WILKES-BARRE – Dr. Mark Shiowitz, a sur-
geon who has held multiple leadership and ad-
ministrative roles at Wilkes-Barre General Hospi-
tal, was appointed to the Wilkes-Barre Area
School Board, fillingavacan-
cy created when Teresa
McGuire resigned in De-
cember.
Shiowitzwas amongeight
people whoappliedonce Lu-
zerne County Court became
involved. The school board
failed twice to approve a replacement for
McGuire, who left the board because she was
moving out of the area. Her termexpires this De-
cember.
In a letter accompanying his application, Shio-
witz noted he is not running for any of the avail-
Shiowitz gets
W-B board seat
Surgeon will fill vacancy created by Teresa
McGuire’s resignation.
By MARK GUYDISH
mguydish@timesleader.com
See SEAT, Page 4A
First reported at
4:15
p.m.
timesleader.com
C M Y K
PAGE 4A FRIDAY, MAY 6, 2011 THE TIMES LEADER www.timesleader.com
➛ N E W S
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able seats on the school board in
this year’s election, and that “giv-
en the demands of my profes-
sion,” he is unlikely to run for the
board in the future.
“However, given the extraor-
dinary loss of trust inour regional
political institutions and the po-
tential cut in state education
funds, this may be a good time for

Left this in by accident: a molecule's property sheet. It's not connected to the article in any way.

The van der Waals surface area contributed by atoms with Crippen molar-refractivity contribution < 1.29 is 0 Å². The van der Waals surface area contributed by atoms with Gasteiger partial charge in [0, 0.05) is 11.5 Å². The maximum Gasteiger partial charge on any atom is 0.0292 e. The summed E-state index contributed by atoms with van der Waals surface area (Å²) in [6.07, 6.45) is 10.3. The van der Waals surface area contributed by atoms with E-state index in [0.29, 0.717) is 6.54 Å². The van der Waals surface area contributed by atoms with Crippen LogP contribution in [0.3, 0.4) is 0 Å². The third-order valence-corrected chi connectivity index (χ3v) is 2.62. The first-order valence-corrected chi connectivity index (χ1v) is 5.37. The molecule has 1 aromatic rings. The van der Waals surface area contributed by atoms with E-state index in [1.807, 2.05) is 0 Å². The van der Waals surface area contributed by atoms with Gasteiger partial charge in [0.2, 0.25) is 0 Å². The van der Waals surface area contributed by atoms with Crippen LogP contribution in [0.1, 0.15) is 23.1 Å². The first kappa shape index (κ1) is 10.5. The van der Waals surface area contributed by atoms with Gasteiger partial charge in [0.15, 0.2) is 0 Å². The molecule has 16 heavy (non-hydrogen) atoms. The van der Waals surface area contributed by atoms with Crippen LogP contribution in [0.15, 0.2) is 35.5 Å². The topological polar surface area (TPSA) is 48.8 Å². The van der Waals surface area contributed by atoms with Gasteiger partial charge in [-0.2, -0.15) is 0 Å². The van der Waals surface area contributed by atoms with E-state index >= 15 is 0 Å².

some critical and unbiased think-
ing on this school board,” Shio-
witz wrote. “I can certainly bring
that to the table.”
A product of Wilkes-Barre’s
public schools, Shiowitz said he
worked as an unpaid junior high
football assistant coach in the dis-
trict last fall, and his son is in sev-
enth grade at Meyers High
School.
While expressing “great re-
spect” for teachers, he favors “a
means to reward excellence.” His
letter also notes he would like to
maintain all three high schools if
possible. The district’s three ag-
ing high schools are in various
states of disrepair. The school
boardhas debatedactionfor years
but continues tofixthings primar-
ily on an as-needed basis.
Shiowitz politely rebukes the
board for being unresponsive to
letters hehas writtenandsuggest-
ions he has made, adding, “I think
that is a practice that can and